Variations in the way physicians use medical devices have a significant effect on patient outcomes and costs, a new study found.
An analysis by the University HealthSystem Consortium (PDF) examining so-called physician-preference items at 10 academic medical centers found costs differed for cases involving such items as orthopedic implants, coronary and peripheral stents, and cardiac valves.
The cost of procedures such as hip replacement were higher at one hospital based on a physician's preference to use a more expensive, customized implant even when a cheaper option would have been medically appropriate. Use of the customized implant also resulted in longer patient stays and higher readmission rates for those patients compared with other physicians' patients.
A physician at another facility included in the analysis was found to have wasted an average of $600 per hip implant procedure because of simply opening devices that were never used.
“Our study reinforces that there is a clear need for health care organizations to have an integrated view of supply costs and patient outcomes in resource-intensive areas, such as orthopedic and cardiovascular care," said Mike Oinonen, senior director for product technology at UHC. "By leveraging data from UHC's supply chain and clinical databases, along with utilization data from their clinical systems, the study participants identified significant opportunities to reduce clinical variation, strengthen contract negotiations with suppliers, improve product selection, and minimize product waste.”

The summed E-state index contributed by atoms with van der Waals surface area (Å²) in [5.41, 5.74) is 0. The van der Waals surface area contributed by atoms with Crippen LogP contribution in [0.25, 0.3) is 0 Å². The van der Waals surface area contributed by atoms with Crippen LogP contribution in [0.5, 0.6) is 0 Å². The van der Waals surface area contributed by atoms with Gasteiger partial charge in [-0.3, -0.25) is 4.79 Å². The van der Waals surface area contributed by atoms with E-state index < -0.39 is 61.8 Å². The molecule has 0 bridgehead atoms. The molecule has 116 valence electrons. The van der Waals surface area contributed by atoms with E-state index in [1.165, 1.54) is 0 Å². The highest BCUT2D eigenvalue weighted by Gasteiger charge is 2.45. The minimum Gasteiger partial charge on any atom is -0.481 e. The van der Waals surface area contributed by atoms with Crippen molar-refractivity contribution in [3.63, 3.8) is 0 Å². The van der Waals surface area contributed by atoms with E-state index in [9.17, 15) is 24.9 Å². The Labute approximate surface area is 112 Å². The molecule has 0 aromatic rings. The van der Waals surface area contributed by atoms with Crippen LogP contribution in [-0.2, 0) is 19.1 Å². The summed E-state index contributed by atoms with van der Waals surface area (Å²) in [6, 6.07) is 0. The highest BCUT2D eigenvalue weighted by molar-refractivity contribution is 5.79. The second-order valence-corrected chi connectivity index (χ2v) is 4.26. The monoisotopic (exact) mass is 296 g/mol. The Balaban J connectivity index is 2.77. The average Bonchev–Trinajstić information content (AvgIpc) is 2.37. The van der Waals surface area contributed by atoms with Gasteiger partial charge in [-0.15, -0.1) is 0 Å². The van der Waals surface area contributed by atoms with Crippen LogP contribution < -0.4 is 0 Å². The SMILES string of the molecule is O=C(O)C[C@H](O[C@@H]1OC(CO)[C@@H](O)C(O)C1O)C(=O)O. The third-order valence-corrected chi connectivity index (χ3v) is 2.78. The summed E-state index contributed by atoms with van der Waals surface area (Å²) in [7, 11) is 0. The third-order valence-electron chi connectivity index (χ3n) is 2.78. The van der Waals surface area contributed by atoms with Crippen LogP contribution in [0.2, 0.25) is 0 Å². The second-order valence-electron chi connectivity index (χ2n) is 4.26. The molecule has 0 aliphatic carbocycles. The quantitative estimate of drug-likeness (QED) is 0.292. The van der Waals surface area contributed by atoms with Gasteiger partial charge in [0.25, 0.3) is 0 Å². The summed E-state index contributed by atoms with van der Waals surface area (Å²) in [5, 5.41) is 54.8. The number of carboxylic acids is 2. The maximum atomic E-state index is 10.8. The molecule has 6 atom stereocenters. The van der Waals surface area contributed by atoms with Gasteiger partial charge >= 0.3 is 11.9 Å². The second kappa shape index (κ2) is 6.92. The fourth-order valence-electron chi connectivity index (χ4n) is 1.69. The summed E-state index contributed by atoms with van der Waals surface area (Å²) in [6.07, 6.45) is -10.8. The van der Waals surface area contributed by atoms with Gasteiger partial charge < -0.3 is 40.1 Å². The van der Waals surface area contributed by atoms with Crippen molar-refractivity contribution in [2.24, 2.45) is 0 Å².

The study began in 2013 as part of a pilot program designed to assess the links between variations in medical-device usage and the cost and patient outcomes associated with their use.
Controlling costs affected by physician-preference items has been a focus for a growing number of providers over the past decade, which can account for up to 40% of a hospital's supply expenses, according to a 2013 report by the Healthcare Financial Management Association.
Examples included for the study came from data samples from organizations that participated in UHC's Supply Cost & Quality Tool pilot project, a business intelligence tool the organization designed to help healthcare providers identify variations in the use of medical devices and their links to costs and patient outcomes.